6. Opening of a REAL Festival! Fancy inflated balloon/planet thingys from the Adelaide Arts Festival opening night.

  7. Two muffins were in the oven.
    One muffin said "gee it's hot in here"
    The other muffin said "Oh my god! A talking muffin!"

  8. I've been googling. You probably did too.
    What did the teddy bear say when he was offered dessert?
    No thanks, I'm stuffed.

    When is a car not a car?
    When it turns into a garage.

    How much do pirates pay for their earrings?
    A buccaneer.

    Why did the atoms cross the road?
    It was time to split.

    Did you hear about the man who was tap dancing?
    He broke his ankle when he fell into the sink.

    Where do you find a no-legged dog?
    Right where you left him.

    What do you get if you cross an elephant and a kangaroo?
    Big holes all over Australia.

    What do you call a sleeping bull?
    A bulldozer.

    What do you call a fairy who doesn't take a bath?

    Where does the king keep his armies?
    Up his sleevies.

    What do you call the ghost who haunts TV shows?
    Phantom of the Oprah.

    What do you call a pub on Mars?
    The mars bar.

    Found a bunch of Redneck jokes too, but they're probably not suitable. You know the ones that go--You might be a redneck if...
    You wear a strapless dress with a bra that isn't.

  9. River - you're doing great and yes, I think we have been surfing around the same joke sites (they're not too ... diverse, are they?).
    Unfortunately, I completed and sent off the final 300 jokes to publisher this morning. You'll be pleased to know that I used (stole) many of the wonderful jokes you suggested - thank you very much!
    Fortunately, I am still a fan of jokes, so there will be a joke-related challenge attached to the next blog.
    I'm always disappointed by redneck jokes because they are all always from the same Jeff Foxworthy routine. I think it's his trademark or something because he's from the southern US.

  10. I used to watch the Jeff Foxworthy show way back when and that's where I first came across the redneck jokes and I still find them funny, but now there are funnier things to move on to. Pretty much if you've heard one redneck joke you've heard them all sort of thing but good for a giggle now and then.

  11. speaking of pirates..........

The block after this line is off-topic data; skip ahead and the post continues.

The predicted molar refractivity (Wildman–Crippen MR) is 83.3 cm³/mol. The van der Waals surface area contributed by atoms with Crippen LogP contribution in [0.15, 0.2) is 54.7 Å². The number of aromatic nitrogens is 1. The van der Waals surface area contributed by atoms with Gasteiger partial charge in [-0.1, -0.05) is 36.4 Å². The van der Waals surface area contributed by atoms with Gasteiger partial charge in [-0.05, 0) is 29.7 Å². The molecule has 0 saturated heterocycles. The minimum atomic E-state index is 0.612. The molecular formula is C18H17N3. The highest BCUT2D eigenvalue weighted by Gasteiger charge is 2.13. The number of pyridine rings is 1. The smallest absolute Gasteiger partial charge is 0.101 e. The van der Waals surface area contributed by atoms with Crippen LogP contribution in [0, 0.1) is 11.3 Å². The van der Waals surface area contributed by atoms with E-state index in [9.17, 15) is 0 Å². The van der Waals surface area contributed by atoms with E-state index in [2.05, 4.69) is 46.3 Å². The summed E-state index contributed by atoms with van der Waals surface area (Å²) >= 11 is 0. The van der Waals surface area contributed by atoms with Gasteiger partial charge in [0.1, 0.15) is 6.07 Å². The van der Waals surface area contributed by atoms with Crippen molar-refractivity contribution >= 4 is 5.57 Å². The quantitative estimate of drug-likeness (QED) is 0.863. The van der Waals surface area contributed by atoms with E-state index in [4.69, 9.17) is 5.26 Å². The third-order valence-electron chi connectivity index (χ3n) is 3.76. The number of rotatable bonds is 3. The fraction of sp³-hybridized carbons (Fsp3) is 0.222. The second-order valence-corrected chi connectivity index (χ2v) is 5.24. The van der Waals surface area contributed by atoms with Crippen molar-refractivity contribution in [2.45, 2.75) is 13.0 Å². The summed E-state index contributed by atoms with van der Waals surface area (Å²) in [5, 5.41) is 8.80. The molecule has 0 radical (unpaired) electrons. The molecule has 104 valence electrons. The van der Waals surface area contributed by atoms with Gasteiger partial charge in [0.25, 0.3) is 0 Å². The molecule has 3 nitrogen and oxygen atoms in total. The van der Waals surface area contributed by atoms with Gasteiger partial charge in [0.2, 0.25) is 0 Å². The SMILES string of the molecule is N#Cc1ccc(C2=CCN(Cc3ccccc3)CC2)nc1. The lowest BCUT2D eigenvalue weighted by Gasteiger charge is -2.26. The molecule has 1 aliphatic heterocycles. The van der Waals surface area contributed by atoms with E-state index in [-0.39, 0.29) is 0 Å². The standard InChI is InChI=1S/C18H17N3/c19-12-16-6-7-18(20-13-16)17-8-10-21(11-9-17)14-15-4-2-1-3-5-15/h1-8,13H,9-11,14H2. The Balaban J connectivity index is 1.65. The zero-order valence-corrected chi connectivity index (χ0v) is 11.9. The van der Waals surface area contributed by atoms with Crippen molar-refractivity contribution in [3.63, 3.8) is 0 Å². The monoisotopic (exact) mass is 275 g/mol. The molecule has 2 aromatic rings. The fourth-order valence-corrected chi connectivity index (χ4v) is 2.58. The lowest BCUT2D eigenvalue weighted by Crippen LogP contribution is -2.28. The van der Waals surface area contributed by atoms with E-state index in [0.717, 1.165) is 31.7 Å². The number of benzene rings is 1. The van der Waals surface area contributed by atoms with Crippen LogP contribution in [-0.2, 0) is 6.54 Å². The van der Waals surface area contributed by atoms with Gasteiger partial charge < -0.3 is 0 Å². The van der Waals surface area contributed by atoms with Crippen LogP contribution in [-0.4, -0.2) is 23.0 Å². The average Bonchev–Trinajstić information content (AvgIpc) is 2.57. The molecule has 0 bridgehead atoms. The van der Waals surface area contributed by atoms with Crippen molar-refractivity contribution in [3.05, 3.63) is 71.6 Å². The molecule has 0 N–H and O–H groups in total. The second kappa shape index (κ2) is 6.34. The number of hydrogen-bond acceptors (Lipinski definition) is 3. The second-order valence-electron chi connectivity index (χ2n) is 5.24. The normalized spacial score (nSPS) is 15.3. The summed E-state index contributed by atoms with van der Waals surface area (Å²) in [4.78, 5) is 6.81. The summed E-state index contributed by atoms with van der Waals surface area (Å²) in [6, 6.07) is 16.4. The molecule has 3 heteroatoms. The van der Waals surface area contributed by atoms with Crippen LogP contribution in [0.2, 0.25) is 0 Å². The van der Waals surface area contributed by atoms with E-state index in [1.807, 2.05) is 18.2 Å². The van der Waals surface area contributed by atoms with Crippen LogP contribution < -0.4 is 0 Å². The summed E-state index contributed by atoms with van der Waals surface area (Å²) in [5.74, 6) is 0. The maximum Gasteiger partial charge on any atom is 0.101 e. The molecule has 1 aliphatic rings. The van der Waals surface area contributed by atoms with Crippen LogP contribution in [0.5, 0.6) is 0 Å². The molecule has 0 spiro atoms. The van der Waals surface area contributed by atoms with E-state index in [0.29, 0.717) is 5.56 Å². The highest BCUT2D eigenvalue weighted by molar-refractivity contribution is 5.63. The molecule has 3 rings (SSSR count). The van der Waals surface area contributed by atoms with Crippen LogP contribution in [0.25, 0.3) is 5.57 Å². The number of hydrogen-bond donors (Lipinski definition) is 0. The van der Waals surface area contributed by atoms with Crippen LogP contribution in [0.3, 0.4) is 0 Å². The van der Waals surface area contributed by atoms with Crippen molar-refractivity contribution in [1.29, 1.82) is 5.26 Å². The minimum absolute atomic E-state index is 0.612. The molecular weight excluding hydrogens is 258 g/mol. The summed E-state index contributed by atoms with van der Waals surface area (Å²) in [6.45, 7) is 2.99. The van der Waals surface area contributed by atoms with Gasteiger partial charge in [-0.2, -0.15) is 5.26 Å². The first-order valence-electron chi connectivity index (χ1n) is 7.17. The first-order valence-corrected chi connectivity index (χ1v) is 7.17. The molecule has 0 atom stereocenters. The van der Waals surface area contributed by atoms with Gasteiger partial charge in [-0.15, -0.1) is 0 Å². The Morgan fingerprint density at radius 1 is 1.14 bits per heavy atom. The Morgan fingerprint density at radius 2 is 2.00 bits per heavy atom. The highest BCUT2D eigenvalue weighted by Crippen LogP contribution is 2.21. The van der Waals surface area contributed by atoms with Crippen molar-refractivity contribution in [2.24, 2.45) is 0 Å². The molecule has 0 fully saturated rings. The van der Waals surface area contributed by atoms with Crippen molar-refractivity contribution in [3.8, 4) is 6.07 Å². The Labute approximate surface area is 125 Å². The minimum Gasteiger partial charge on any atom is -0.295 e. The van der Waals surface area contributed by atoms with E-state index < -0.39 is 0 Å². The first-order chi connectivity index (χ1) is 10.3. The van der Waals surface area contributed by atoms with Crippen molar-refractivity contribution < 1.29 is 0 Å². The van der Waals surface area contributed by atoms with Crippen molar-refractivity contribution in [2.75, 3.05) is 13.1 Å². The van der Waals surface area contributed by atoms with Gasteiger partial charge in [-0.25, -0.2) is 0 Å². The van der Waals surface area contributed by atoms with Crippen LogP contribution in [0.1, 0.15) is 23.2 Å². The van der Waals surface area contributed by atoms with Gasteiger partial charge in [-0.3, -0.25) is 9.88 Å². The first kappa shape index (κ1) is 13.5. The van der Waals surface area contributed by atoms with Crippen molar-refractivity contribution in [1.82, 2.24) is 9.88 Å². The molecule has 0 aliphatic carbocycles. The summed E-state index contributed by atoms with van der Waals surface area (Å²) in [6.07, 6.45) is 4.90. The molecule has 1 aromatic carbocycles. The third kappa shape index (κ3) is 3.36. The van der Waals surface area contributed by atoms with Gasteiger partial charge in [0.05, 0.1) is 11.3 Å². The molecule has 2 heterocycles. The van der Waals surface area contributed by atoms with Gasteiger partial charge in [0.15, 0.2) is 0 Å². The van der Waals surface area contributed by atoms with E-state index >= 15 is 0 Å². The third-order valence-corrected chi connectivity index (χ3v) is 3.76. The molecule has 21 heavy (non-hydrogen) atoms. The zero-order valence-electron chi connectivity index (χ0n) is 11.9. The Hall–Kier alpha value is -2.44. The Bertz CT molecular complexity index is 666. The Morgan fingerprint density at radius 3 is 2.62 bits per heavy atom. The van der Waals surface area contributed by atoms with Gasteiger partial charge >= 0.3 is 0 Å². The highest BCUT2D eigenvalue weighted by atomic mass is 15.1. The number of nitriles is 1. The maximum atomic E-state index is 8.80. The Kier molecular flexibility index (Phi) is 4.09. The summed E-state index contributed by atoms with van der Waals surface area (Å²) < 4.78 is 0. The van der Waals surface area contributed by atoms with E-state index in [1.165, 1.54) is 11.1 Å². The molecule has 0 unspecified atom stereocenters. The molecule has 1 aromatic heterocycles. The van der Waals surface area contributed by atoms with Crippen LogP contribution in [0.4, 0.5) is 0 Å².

where's your buccaneers?
    On your buccin head.

  12. Neil, that one made me laugh ot loud, startling my husband, henceforth known as L, and he spilled his coffee.


An explanation of The Joy Division Litmus Test

Although it may now be lost in the mysts of thyme, the poll below is still relevant to this blog. In the winter of 2008, Mele and I went to live in Queensland. In order to survive, I bluffed my way into a job at a Coffee Club.
It was quite a reasonable place to work: the hours were regular, the staff were quite nice, it wasn't particularly taxing on my brain.
There were a few downsides: In the six weeks or so that I worked there, there was about a 90% staff turnover (contributed to by my leaving). This wasn't seen as a result of the low pay, the laughability of staff prices or the practice of not distributing tips to staff, rather it was blamed on the lack of work ethic among Bribie Island's youth.
However, one of the stranger aspects of the cultural isolation that touched our lives during our time "up there" was the fact that nobody at my work had heard of the band Joy Division.
The full explanation is available here.
But please, interact a little further and vote in my ongoing poll. The results are slowly mounting up, proving one thing: people read this blog are more well-informed about Joy Division than anyone who works at the Coffee Club on Bribie Island.

Have you heard of the band Joy Division?

Chinese food, not Chinese Internet!

Champions of Guess The Header

  • What is Guess The Header about? Let’s ask regular “Writing” reader, Shippy: "Anyway, after Franzy's stunning September, and having a crack at 'Guess The Header' for the first time - without truly knowing what I was doing mind you - I think I finally understand what 'GTH' is all about. At first I thought you needed to actually know what it was. Don't get me wrong — if you know what it is, it may help you. I now realise that it's more Franzy's way of invoking thought around an image or, more often than not, part of an image. If you dissect slightly the GTH explanatory sentence at the bottom of his blog you come up with this: “The photo is always taken by me and always connects in some way to the topic of the blog entry it heads up.” When the header is put up, the blog below it will in some obscure way have something to do with it. “Interesting comments are judged and scored arbitrarily and the process is open to corruption and bribery with all correspondence being entered into after the fact and on into eternity, ad infinitum amen.” Franzy judges it, but it's not always the GTH that describes the place perfectly that gets it. “The frequent commenters, the wits, the wags and the outright smartarses who, each entry, engage to both guess the origin and relevance of the strip of photo at the top (or “head”) of each new blog and also who leave what I deem the most interesting comment.” It generally helps if you're a complete smartarse and can twist things to mean whatever you feel they should mean - exactly the way Franzy would like things to be twisted." - Shippy Blogger and GTH point scorer.
  • Nai - 1
  • Lion Kinsman - 2
  • Will - 2
  • Brocky - 2
  • Andy Pants - 2
  • The 327th Male - 3
  • Mad Cat Lady - 3
  • Miles McClagen - 4
  • Myninjacockle - 4
  • Asheligh - 5
  • Neil - 5
  • Third Cat - 5
  • Adam Y - 6
  • Squib - 6
  • Mele - 6
  • Moifey - 7
  • Jono - 8
  • The Other, other Sam - 14
  • Kath Lockett - 15
  • Shippy - 19
  • River - 32